5 Best Ways to Use Seaborn Library for Kernel Density Estimations in Python

Rate this post

π‘ Problem Formulation: Data visualization is a critical component in data analysis, and Kernel Density Estimation (KDE) is a powerful tool for visualizing probability distributions of a dataset. The challenge lies in efficiently creating KDE plots that are both informative and visually appealing. Using the Seaborn library in Python can simplify this process. This article demonstrates how to use Seaborn to display KDEs, with an emphasis on practical examples starting from a dataset input to produce clear, polished KDE visualizations as output.

Method 1: Basic KDE Plot

Seaborn simplifies the process of creating a kernel density estimation with its sns.kdeplot function. This method plots the density of a univariate distribution, giving an overview of the distribution’s shape. The function takes in data points and returns a smoothed continuous representation of the probability density function.

Here’s an example:

import seaborn as sns
import matplotlib.pyplot as plt

# Sample data
data = [1, 2, 3, 4, 5, 5, 6, 7]

# Create KDE plot
sns.kdeplot(data)
plt.show()

In this example, the KDE of the sample data is displayed as a smooth curve, depicting the probability density across the range of values.

Method 2: Two-Dimensional KDE Plot

For multidimensional data, Seaborn can plot two-dimensional KDEs using the same sns.kdeplot function. This extends the visualization capabilities to explore the joint distribution between two variables, showing the density of data points in a two-dimensional space.

Here’s an example:

import seaborn as sns
import matplotlib.pyplot as plt
import numpy as np

# Generate sample data
x = np.random.normal(size=100)
y = np.random.normal(size=100)

# Create 2D KDE plot
sns.kdeplot(x, y)
plt.show()

The output is a contour plot that represents regions of different density levels in a two-dimensional space. Darker regions indicate higher density.

The bw_adjust parameter in the sns.kdeplot function allows fine-tuning of the KDE’s smoothness. Lower bw_adjust values lead to a bumpier KDE, while higher values result in a smoother KDE. Adjusting the bandwidth is essential for appropriately capturing the data’s underlying structure.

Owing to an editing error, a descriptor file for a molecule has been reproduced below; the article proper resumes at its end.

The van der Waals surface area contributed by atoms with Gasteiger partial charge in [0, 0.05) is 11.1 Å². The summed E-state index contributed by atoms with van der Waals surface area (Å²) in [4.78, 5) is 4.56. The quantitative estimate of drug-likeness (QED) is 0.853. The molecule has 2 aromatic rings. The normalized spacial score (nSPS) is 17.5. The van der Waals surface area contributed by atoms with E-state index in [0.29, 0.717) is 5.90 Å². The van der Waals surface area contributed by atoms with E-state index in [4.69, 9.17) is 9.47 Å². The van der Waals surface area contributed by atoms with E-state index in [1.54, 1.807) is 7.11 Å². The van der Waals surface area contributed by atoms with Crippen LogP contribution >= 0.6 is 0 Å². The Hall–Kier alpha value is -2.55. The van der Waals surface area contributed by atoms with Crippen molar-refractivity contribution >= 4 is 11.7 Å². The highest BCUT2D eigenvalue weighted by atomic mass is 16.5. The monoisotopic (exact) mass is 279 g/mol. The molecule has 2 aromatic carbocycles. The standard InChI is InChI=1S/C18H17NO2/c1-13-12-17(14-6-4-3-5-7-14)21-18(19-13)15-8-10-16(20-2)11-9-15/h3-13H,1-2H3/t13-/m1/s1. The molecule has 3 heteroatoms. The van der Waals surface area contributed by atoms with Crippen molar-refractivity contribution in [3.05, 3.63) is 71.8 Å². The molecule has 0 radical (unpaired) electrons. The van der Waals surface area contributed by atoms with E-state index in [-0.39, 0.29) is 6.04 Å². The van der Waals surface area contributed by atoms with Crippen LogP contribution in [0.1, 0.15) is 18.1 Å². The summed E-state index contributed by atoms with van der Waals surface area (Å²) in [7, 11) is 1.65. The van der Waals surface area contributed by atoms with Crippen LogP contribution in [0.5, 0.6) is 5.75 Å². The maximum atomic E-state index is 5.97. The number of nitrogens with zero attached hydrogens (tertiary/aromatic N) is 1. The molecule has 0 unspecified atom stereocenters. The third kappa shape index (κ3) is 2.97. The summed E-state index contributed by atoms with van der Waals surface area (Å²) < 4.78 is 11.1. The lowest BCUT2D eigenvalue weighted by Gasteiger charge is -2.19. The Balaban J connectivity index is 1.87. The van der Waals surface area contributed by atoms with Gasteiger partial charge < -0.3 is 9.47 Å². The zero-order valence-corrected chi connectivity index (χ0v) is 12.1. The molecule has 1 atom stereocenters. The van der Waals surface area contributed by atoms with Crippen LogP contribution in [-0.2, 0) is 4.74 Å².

Here’s an example:

import seaborn as sns
import matplotlib.pyplot as plt

# Sample data
data = [1, 1.5, 2, 2.5, 3, 4, 5, 5.5]

# Create KDE plot with adjusted bandwidth
plt.show()

The output is a KDE plot with a specified smoothness degree. The lower bandwidth value chosen for this plot reveals individual peaks more clearly.

Method 4: Overlaying with Histogram

Combining a KDE plot with a histogram can provide a more detailed view of the data’s distribution. Seaborn’s sns.histplot function allows overlaying a histogram with a KDE plot, using the kde=True parameter to add the KDE on top of the histogram.

Here’s an example:

import seaborn as sns
import matplotlib.pyplot as plt

# Sample data
data = [1, 2, 2, 3, 4, 5, 6, 7, 7, 7]

# Create overlaid Histogram and KDE plot
sns.histplot(data, kde=True)
plt.show()

The output pairs a histogram with a KDE plot, providing a bin-based view alongside the smooth density estimation, which aids in understanding the distribution’s shape and spread.

Bonus One-Liner Method 5: KDE Plot with Shading

The shade=True parameter in sns.kdeplot quickly adds a visual emphasis to the KDE by shading the area under the curve, making the density distribution even more evident for presentations.

Here’s an example:

import seaborn as sns
import matplotlib.pyplot as plt

# Sample data
data = [3, 3, 4, 5, 6, 6, 6, 7, 8, 9]

# Create a shaded KDE plot